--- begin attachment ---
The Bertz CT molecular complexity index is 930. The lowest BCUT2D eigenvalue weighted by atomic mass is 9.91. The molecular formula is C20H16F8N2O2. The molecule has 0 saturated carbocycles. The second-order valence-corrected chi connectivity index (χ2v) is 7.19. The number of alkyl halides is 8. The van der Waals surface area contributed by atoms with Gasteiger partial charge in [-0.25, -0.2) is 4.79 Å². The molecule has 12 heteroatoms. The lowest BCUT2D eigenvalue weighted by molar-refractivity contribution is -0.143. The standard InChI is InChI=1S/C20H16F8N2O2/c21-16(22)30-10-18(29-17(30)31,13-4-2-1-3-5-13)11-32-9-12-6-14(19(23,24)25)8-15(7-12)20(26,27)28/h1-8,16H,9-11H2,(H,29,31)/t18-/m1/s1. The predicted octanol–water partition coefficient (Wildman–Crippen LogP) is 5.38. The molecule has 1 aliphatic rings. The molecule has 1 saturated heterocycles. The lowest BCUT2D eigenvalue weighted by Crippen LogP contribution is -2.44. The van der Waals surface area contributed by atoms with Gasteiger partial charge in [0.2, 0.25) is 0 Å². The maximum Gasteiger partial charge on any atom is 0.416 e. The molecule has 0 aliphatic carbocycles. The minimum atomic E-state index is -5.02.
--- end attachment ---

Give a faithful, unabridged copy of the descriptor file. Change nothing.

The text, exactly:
The Bertz CT molecular complexity index is 930. The lowest BCUT2D eigenvalue weighted by atomic mass is 9.91. The molecular formula is C20H16F8N2O2. The molecule has 0 saturated carbocycles. The second-order valence-corrected chi connectivity index (χ2v) is 7.19. The number of alkyl halides is 8. The van der Waals surface area contributed by atoms with Gasteiger partial charge in [-0.25, -0.2) is 4.79 Å². The molecule has 12 heteroatoms. The lowest BCUT2D eigenvalue weighted by molar-refractivity contribution is -0.143. The standard InChI is InChI=1S/C20H16F8N2O2/c21-16(22)30-10-18(29-17(30)31,13-4-2-1-3-5-13)11-32-9-12-6-14(19(23,24)25)8-15(7-12)20(26,27)28/h1-8,16H,9-11H2,(H,29,31)/t18-/m1/s1. The predicted octanol–water partition coefficient (Wildman–Crippen LogP) is 5.38. The molecule has 1 aliphatic rings. The molecule has 1 saturated heterocycles. The lowest BCUT2D eigenvalue weighted by Crippen LogP contribution is -2.44. The van der Waals surface area contributed by atoms with Gasteiger partial charge in [0.2, 0.25) is 0 Å². The maximum Gasteiger partial charge on any atom is 0.416 e. The molecule has 0 aliphatic carbocycles. The minimum atomic E-state index is -5.02.